1. Popular Culture
Popular culture in Britain at the beginning of the 1960s can be summarised by a quote: 'In the 1950s, daughters tried to look like their mothers. In the 1960s, mothers tried to look like their daughters.' in the 1960’s Britain went through many changes. It was a decade when fashions changed continuously and teenagers seemed to have more freedom than ever before. In 1960, most of the teenagers were more prosperous than ever before, outlined by Harold Macmillan in 1957, 'You've never had it so good.' This new-found wealth was spent on the evolving popular culture, including fashion, music merchandise and entertainment amongst others, especially the new teenagers, sometimes referred to 'baby boomers.' The reason for a surge in ascendancy of the teenagers was that many couples put off having children during the war. Therefore, the birth rate increased dramatically in the years 1945 to 1947. By the beginning of the 1960s, all of these were teenagers.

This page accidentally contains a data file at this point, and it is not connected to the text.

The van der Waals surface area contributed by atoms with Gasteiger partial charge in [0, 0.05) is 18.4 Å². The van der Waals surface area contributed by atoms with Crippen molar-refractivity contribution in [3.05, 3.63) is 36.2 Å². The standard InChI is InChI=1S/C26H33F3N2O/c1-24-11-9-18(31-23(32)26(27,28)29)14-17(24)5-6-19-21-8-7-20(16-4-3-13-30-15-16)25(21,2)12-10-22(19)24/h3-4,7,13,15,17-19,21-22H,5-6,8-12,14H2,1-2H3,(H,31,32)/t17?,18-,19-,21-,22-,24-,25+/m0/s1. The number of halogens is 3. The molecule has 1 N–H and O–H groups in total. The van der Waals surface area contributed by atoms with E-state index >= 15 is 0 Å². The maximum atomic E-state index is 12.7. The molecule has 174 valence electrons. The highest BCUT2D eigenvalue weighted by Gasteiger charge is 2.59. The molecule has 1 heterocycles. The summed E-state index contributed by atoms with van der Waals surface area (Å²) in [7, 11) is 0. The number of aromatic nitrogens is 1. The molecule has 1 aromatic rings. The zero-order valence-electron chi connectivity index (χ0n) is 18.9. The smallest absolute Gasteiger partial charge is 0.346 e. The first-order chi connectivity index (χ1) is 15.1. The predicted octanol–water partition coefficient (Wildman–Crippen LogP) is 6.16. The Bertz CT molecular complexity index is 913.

The speed of change in Britain was quicker in the United States, where Elvis Presley (nicknamed "The King of Rock 'n' Roll" because of his immense popularity), and James Dean (an actor and cultural icon) influenced the UK. This was because these new 'heroes' seemed to challenge social views. Presley horrified the older generation by his performances on stage, which were thought by some to be sexually orientated. James Dean, on the other hand, summed up the feelings of many young Americans in his film 'Rebel without a Cause,' where he argues with his parents, which was a symbol of rebelling against the establishment's values. The new concept of commercialisation of Presley and Dean led to British products such as the Beatles being 'sold' on their image, which was predominately clean-cut at the start of the 1960s.
Mary Quant set a precedent with the introduction of the miniskirt in 1955, later modelled by iconic figures such as Twiggy, who wore simple, youthful and often revealing clothes. Again,...